IVES Symphonies Nos 1 & 2
There are masses of CDs covering all four Ives symphonies and plenty of LPs before that. For the Second Symphony we can go back to that exhilarating premiere in 1951, nearly 50 years after Ives wrote it, when Bernstein memorably claimed Ives as ‘our Mark Twain, Emerson and Lincoln all rolled into one’. The sound quality of that recording (Sony, 9/74) is understandably a hindrance and the critical edition of the score came later with Kenneth Schermerhorn and the Nashville Symphony Orchestra in 2000 (Naxos, 3/01). The recordings of all four symphonies with the Dallas Symphony Orchestra under Andrew Litton (Hyperion, 11/06) have been widely and justifiably praised. The Melbourne ensemble under Sir Andrew Davis come out well in this competition. The plethora of quotations, all turned into striking symphonic material, makes its impact in a finely controlled continuity in this performance.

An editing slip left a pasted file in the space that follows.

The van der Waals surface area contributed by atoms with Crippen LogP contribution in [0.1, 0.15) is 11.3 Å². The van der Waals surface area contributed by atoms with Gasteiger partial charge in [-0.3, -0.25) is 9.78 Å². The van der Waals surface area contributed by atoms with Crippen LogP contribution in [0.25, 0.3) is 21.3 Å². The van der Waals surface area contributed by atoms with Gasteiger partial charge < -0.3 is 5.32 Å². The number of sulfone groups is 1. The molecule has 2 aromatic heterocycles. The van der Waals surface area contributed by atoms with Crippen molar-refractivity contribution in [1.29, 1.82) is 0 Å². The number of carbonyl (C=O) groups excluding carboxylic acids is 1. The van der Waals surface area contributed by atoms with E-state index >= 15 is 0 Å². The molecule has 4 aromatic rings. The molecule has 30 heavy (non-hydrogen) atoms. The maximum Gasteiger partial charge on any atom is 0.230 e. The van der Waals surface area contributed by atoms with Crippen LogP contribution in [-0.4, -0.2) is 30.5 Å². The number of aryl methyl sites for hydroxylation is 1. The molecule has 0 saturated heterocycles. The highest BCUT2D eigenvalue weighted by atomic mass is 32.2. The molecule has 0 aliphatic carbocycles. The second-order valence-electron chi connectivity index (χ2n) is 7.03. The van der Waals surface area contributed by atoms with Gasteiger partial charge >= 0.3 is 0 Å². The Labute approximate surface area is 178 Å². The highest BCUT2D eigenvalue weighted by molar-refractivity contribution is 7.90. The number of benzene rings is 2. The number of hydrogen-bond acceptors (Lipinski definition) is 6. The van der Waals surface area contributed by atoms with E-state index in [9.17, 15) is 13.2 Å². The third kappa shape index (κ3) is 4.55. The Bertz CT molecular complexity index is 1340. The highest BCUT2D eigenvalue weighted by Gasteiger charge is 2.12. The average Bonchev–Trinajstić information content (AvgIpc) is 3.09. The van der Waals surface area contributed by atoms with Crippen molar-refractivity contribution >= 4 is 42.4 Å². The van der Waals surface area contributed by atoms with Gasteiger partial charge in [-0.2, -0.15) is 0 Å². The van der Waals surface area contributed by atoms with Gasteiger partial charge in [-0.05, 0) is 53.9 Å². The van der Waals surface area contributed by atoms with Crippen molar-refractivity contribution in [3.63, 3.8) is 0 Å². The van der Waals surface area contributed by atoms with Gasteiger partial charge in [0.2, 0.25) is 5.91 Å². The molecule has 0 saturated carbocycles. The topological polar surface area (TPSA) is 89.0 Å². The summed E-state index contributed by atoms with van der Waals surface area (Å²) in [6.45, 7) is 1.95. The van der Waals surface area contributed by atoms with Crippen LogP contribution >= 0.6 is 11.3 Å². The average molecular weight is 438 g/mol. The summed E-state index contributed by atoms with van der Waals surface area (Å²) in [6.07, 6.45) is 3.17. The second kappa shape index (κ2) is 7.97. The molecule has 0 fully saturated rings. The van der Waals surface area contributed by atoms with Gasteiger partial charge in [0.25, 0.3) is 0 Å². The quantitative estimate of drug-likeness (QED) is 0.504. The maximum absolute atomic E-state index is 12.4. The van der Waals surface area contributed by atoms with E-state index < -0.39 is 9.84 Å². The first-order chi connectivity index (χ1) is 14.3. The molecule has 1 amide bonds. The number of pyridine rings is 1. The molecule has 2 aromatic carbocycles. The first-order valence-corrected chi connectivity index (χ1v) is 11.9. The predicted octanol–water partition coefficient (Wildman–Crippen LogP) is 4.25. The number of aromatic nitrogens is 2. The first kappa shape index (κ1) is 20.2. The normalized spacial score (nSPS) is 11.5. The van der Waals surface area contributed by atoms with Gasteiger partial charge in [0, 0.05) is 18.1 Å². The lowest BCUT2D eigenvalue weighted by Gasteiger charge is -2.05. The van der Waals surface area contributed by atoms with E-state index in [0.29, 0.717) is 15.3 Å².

The First Symphony – another 50-year delay before the premiere in 1953 – is less distinctive, as might be expected from a student work used initially as a graduation exercise. In the background there’s Dvořák’s New World – Ives had the nerve to start his slow movement with a cor anglais solo – and plenty of Tchaikovsky too, but a catchy opening theme in the first movement, which later became a song, ‘Rough Wind’. Michael Tilson Thomas and the Chicago Symphony recorded it impressively (Sony, 2/91), as the first use of the critical edition. The Melbourne performers rate highly and anyone wanting the first two symphonies together encapsulating early Ives can hardly do better; decently recorded too.